Molecular Liver Cancer Prevention in Cirrhosis by Organ Transcriptome Analysis and Lysophosphatidic Acid Pathway Inhibition

Cancer Cell. 2016 Dec 12;30(6):879-890. doi: 10.1016/j.ccell.2016.11.004.


Cirrhosis is a milieu that develops hepatocellular carcinoma (HCC), the second most lethal cancer worldwide. HCC prediction and prevention in cirrhosis are key unmet medical needs. Here we have established an HCC risk gene signature applicable to all major HCC etiologies: hepatitis B/C, alcohol, and non-alcoholic steatohepatitis. A transcriptome meta-analysis of >500 human cirrhotics revealed global regulatory gene modules driving HCC risk and the lysophosphatidic acid pathway as a central chemoprevention target. Pharmacological inhibition of the pathway in vivo reduced tumors and reversed the gene signature, which was verified in organotypic ex vivo culture of patient-derived fibrotic liver tissues. These results demonstrate the utility of clinical organ transcriptome to enable a strategy, namely, reverse-engineering precision cancer prevention.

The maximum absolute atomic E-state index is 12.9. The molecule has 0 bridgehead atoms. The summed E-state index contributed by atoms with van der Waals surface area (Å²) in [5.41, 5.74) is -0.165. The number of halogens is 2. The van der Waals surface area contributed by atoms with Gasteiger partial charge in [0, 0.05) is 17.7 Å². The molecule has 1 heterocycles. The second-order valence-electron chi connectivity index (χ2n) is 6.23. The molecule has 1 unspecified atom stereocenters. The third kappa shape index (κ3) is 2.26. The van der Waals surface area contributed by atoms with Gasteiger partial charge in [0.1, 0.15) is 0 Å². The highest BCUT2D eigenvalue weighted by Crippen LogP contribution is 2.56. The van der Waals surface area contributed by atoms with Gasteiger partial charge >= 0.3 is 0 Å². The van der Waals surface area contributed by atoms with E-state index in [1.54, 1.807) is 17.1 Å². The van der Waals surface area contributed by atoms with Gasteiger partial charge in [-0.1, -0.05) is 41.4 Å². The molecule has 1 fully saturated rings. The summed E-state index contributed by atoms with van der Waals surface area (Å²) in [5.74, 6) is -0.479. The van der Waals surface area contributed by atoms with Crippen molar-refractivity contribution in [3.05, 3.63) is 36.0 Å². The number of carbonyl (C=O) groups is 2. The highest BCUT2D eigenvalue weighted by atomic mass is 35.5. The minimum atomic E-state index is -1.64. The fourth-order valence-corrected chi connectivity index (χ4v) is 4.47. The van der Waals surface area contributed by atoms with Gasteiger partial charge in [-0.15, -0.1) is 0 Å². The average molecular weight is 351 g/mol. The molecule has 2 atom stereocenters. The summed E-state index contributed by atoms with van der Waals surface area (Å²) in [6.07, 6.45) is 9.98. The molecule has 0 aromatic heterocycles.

Keywords: cancer chemoprevention; gene signature; hepatocellular carcinoma; prognostic prediction; transcriptome.

MeSH terms

  • Animals
  • Antineoplastic Agents / pharmacology
  • Antineoplastic Agents / therapeutic use*
  • Carcinoma, Hepatocellular / genetics
  • Carcinoma, Hepatocellular / prevention & control*
  • Cell Line, Tumor
  • Gene Expression Profiling / methods*
  • Gene Regulatory Networks
  • Genetic Predisposition to Disease
  • Humans
  • Liver Cirrhosis / complications
  • Liver Cirrhosis / genetics*
  • Liver Neoplasms / genetics
  • Liver Neoplasms / prevention & control*
  • Lysophospholipids / biosynthesis*
  • Rats
  • Risk Factors
  • Signal Transduction / drug effects
  • Xenograft Model Antitumor Assays


  • Antineoplastic Agents
  • Lysophospholipids
  • lysophosphatidic acid